It's only May, the season is just starting, but already people are upset about angling on the Kasilof River.
According to those who frequent the river, the problem is too many boats and not enough places to haul out. Starting this year, the most popular spot for salmon fishers to end their floats down the river will be off limits to many commercial guides.
A new ramp may be in the works, but in the meantime, some guides find themselves adrift in more ways than one.
The private boat ramp on the north shore of the lower Kasilof, owned by the Trujillo family, has been open to all comers for a $10 use fee for the past 15 years. But this year, the gate will be closed, and only guides with a key will be able to get in.
Jim Trujillo said the growing crush of people using the river prompted the change.
"I can't bear the brunt of the whole fishing industry on the Kasilof River. It's reached a point where the state has to step in and get more access points," he said.
"When the Kenai River closes down, we are overwhelmed. ... It has just grown and gotten out of control."
Trujillo estimated that 70 percent of the boats fishing the Kasilof came out of the river at his place last summer. He declined to estimate how much money he earned from the fees.
"I've never done an actual trip count," he said. "Let's just put it this way: It was getting to be too much."
As many as 300 vehicles per day were driving through his yard at the peak of the 2000 fishing season. They began about 4 a.m. and ran until midnight.
His family and neighbors began complaining about the traffic, dust, litter and speeders. And the noise. He described the sound of a rig towing a skiff over the unpaved road.
"It sounds like someone beating on a drum from half a mile from our house," he said.
At the end of last summer he knew he had to draw the line.
He considered doubling the price, but decided that would favor big business and penalize resident users with small operations.
"So I just decided to limit the access to the people I know and do business with, except the local people," he said. "Yes, there is a gate up."
The general public is welcome to use the ramp for personal use, but he is trying to reduce commercial traffic, he said. He is issuing keys to commercial guides who use his fish processing service, Ed's Kasilof Seafoods, and have used the site regularly over the years.
Trujillo said those guides have supported him and his business, and he owes them the courtesy of continued access. He has given out about 40 keys so far, and is still deciding how many to issue in total. He dismissed rumors that he is trying to get Alaska State Parks to purchase his property.
"My property has been taken off the market," he said.
In the past he tried to sell it, but now that he has a family of his own and has become a father, he wants to keep the place as a permanent home and raise his child there, he said.
Chris Degernes, the Alaska State Parks superintendent for the Kenai area, said Tuesday she knows of no deal in the offing. Years ago, the Trujillos approached State Parks about selling the property through the Exxon Valdez Oil Spill Trustee Council's habitat acquisition program, but nothing came of it. No new transactions have been proposed through her office, she said.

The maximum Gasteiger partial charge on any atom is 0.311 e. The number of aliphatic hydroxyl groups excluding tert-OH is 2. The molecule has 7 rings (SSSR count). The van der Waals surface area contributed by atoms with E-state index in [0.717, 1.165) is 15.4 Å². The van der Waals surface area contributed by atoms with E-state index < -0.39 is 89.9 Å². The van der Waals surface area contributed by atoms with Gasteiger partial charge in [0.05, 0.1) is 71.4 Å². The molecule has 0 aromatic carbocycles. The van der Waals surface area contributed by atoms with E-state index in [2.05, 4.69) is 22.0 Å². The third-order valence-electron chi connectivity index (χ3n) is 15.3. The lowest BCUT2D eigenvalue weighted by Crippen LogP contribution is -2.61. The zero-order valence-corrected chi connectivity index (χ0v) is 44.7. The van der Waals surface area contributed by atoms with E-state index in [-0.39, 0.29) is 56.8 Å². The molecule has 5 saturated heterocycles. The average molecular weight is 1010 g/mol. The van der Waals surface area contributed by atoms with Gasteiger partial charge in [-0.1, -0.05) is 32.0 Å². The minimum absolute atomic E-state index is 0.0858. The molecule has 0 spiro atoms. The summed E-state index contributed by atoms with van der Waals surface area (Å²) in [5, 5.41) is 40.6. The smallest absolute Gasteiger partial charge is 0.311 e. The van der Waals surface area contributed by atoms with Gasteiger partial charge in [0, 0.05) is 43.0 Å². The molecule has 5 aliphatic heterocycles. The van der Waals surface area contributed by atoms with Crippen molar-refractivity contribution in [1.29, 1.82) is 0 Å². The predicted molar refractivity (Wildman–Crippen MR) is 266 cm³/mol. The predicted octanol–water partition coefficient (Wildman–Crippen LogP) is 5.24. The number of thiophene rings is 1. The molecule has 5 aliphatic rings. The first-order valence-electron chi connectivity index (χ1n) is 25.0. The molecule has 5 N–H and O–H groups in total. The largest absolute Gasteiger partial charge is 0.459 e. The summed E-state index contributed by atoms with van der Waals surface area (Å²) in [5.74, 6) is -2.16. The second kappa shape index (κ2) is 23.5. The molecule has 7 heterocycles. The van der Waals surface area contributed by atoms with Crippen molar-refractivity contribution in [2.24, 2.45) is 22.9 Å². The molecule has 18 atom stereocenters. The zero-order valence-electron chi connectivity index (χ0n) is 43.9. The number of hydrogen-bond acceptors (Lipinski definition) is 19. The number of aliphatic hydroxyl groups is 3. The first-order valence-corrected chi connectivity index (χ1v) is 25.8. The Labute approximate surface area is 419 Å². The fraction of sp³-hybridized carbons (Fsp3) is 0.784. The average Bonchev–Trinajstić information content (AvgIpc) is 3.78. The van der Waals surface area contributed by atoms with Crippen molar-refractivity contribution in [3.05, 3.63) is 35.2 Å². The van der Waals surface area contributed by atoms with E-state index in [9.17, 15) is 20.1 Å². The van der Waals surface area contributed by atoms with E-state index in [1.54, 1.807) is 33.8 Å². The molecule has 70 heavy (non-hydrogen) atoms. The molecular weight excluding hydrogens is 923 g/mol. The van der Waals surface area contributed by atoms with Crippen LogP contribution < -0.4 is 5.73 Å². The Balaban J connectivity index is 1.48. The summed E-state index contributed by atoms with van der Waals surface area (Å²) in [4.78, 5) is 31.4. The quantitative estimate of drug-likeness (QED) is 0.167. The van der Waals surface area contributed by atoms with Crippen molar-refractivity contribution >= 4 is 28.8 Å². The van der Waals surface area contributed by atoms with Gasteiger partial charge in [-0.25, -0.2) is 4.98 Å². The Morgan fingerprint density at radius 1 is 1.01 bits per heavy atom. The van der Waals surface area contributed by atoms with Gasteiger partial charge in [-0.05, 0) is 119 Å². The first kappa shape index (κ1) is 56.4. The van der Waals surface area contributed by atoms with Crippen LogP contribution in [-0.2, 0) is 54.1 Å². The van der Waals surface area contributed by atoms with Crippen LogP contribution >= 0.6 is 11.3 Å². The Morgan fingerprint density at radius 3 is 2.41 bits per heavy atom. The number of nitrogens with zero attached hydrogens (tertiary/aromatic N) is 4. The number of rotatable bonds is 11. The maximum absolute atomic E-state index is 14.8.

Meanwhile, the guides without keys are casting about for alternatives.
Steve Poitry, who runs Poitry in Motion charters, does not have a key. He said he sympathizes with Trujillo's traffic problem but does not like the way the situation is shaking out.
"It doesn't encourage anyone to use his business," he said of Trujillo's fish plant.
"I've been using him for 12 years, and now I've been told I can't. ... I have heard some resentment among other guides."
Poitry noted that the state used to stock salmon in Crooked Creek, increasing runs in the upper Kasilof, but that has been scaled back and, instead, the state is doing more enhancement at Coal Creek on the lower river. To add to the difficulty, management of the river is outdated and inadequate, he said.
"It is not until July it is really going to bother me. That is when we use the lower river. ... The major portion of the fish no longer run up where I used to fish."
Poitry, who also guides on the Copper River, said the access problem on the Kasilof is symptomatic of statewide trends.
"I deal with this up north, too. It's not just here," he said.
People are leaving the guiding industry because of the hassles, he said.
"Each year we are regulated a little more and access gets a little harder," he said.
"There are a lot of hoops to jump through for eight weeks of work. ... It's just guiding. There are no guarantees in this business."
Suzanne Fisler, the park ranger who issues guide permits, has been hearing from distressed fishing guides. Many have already booked clients for trips the length of the river, trips they may not be able to make.
"I just learned about it a week ago," she said. "It was a surprise to me."
State Parks cannot step in to fill the gap, she said.
"We don't have land that is suitable," she said.
She expects the big crunch to come on Memorial Day weekend, unless more access comes available by then.
Fisler clarified the rumors that a new, private ramp is about to open near the mouth of the river. One property owner is seriously considering providing a site this summer but wants to discuss the traffic issue with neighbors before proceeding or making the idea public, she said.
Fisler said the situation should remind everyone that when facilities, public or private, are used, a certain level of responsibility and consideration is necessary to preserve that access.
All involved agreed that the problem comes down to more and more fishing pressure on limited Kenai Peninsula rivers.
Said Trujillo, "It's a small river, and there are just too many people on it now."
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